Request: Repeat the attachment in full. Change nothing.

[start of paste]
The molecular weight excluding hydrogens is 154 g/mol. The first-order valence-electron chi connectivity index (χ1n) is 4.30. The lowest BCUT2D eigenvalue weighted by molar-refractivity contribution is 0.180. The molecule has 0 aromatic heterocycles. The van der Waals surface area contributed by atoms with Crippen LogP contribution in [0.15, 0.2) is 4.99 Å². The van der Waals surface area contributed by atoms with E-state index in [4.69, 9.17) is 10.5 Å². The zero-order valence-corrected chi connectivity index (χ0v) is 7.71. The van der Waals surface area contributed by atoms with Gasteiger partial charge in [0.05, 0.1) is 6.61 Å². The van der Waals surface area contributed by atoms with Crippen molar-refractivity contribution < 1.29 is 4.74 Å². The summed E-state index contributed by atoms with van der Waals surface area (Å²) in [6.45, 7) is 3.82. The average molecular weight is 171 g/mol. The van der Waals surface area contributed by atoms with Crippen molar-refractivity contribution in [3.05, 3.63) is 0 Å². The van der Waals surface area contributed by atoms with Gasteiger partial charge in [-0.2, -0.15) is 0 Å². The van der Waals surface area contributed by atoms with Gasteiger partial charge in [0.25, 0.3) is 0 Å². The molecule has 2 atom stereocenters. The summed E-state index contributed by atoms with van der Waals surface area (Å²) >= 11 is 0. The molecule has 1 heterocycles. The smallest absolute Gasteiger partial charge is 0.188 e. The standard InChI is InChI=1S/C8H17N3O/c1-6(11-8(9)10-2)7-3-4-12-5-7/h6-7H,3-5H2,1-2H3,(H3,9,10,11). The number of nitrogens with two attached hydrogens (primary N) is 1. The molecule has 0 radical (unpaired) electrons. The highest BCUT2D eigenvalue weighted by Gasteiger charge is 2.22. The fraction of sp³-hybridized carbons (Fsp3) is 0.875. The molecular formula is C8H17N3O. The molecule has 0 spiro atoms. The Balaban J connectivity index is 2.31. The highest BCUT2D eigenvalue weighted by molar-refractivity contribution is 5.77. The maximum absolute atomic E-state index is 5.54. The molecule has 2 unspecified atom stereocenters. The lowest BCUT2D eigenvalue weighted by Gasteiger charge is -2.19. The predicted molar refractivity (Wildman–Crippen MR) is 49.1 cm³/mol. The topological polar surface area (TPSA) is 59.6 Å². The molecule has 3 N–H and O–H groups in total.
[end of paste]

The molecular weight excluding hydrogens is 154 g/mol. The first-order valence-electron chi connectivity index (χ1n) is 4.30. The lowest BCUT2D eigenvalue weighted by molar-refractivity contribution is 0.180. The molecule has 0 aromatic heterocycles. The van der Waals surface area contributed by atoms with Crippen LogP contribution in [0.15, 0.2) is 4.99 Å². The van der Waals surface area contributed by atoms with E-state index in [4.69, 9.17) is 10.5 Å². The zero-order valence-corrected chi connectivity index (χ0v) is 7.71. The van der Waals surface area contributed by atoms with Gasteiger partial charge in [0.05, 0.1) is 6.61 Å². The van der Waals surface area contributed by atoms with Crippen molar-refractivity contribution < 1.29 is 4.74 Å². The summed E-state index contributed by atoms with van der Waals surface area (Å²) in [6.45, 7) is 3.82. The average molecular weight is 171 g/mol. The van der Waals surface area contributed by atoms with Crippen molar-refractivity contribution in [3.05, 3.63) is 0 Å². The van der Waals surface area contributed by atoms with Gasteiger partial charge in [-0.2, -0.15) is 0 Å². The van der Waals surface area contributed by atoms with Gasteiger partial charge in [0.25, 0.3) is 0 Å². The molecule has 2 atom stereocenters. The summed E-state index contributed by atoms with van der Waals surface area (Å²) >= 11 is 0. The molecule has 1 heterocycles. The smallest absolute Gasteiger partial charge is 0.188 e. The standard InChI is InChI=1S/C8H17N3O/c1-6(11-8(9)10-2)7-3-4-12-5-7/h6-7H,3-5H2,1-2H3,(H3,9,10,11). The number of nitrogens with two attached hydrogens (primary N) is 1. The molecule has 0 radical (unpaired) electrons. The highest BCUT2D eigenvalue weighted by Gasteiger charge is 2.22. The fraction of sp³-hybridized carbons (Fsp3) is 0.875. The molecular formula is C8H17N3O. The molecule has 0 spiro atoms. The Balaban J connectivity index is 2.31. The highest BCUT2D eigenvalue weighted by molar-refractivity contribution is 5.77. The maximum absolute atomic E-state index is 5.54. The molecule has 2 unspecified atom stereocenters. The lowest BCUT2D eigenvalue weighted by Gasteiger charge is -2.19. The predicted molar refractivity (Wildman–Crippen MR) is 49.1 cm³/mol. The topological polar surface area (TPSA) is 59.6 Å². The molecule has 3 N–H and O–H groups in total.